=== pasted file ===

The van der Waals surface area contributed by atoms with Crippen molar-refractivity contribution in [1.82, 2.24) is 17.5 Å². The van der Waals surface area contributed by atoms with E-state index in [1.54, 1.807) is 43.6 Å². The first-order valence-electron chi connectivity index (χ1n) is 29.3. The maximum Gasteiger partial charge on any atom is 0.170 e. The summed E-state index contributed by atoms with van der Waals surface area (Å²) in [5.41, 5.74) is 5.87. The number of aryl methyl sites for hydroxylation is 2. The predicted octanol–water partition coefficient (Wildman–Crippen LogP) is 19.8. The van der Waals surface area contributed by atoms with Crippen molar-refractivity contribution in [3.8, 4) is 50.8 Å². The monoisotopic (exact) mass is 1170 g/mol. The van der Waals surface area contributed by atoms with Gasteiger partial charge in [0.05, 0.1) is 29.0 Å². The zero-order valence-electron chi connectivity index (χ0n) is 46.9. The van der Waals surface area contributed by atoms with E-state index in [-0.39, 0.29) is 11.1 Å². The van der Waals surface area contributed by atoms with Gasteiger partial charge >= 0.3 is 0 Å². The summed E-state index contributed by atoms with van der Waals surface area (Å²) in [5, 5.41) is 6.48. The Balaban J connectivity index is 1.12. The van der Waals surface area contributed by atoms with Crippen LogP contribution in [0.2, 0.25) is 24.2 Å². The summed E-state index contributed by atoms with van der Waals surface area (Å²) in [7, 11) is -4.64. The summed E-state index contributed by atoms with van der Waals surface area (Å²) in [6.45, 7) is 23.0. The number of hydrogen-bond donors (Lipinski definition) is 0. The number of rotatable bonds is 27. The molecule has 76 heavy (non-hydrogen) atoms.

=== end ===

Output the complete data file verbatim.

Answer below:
The van der Waals surface area contributed by atoms with Crippen molar-refractivity contribution in [1.82, 2.24) is 17.5 Å². The van der Waals surface area contributed by atoms with E-state index in [1.54, 1.807) is 43.6 Å². The first-order valence-electron chi connectivity index (χ1n) is 29.3. The maximum Gasteiger partial charge on any atom is 0.170 e. The summed E-state index contributed by atoms with van der Waals surface area (Å²) in [5.41, 5.74) is 5.87. The number of aryl methyl sites for hydroxylation is 2. The predicted octanol–water partition coefficient (Wildman–Crippen LogP) is 19.8. The van der Waals surface area contributed by atoms with Crippen molar-refractivity contribution in [3.8, 4) is 50.8 Å². The monoisotopic (exact) mass is 1170 g/mol. The van der Waals surface area contributed by atoms with Gasteiger partial charge in [0.05, 0.1) is 29.0 Å². The zero-order valence-electron chi connectivity index (χ0n) is 46.9. The van der Waals surface area contributed by atoms with E-state index in [-0.39, 0.29) is 11.1 Å². The van der Waals surface area contributed by atoms with Gasteiger partial charge >= 0.3 is 0 Å². The summed E-state index contributed by atoms with van der Waals surface area (Å²) in [5, 5.41) is 6.48. The Balaban J connectivity index is 1.12. The van der Waals surface area contributed by atoms with Crippen LogP contribution in [0.2, 0.25) is 24.2 Å². The summed E-state index contributed by atoms with van der Waals surface area (Å²) in [7, 11) is -4.64. The summed E-state index contributed by atoms with van der Waals surface area (Å²) in [6.45, 7) is 23.0. The number of hydrogen-bond donors (Lipinski definition) is 0. The number of rotatable bonds is 27. The molecule has 76 heavy (non-hydrogen) atoms.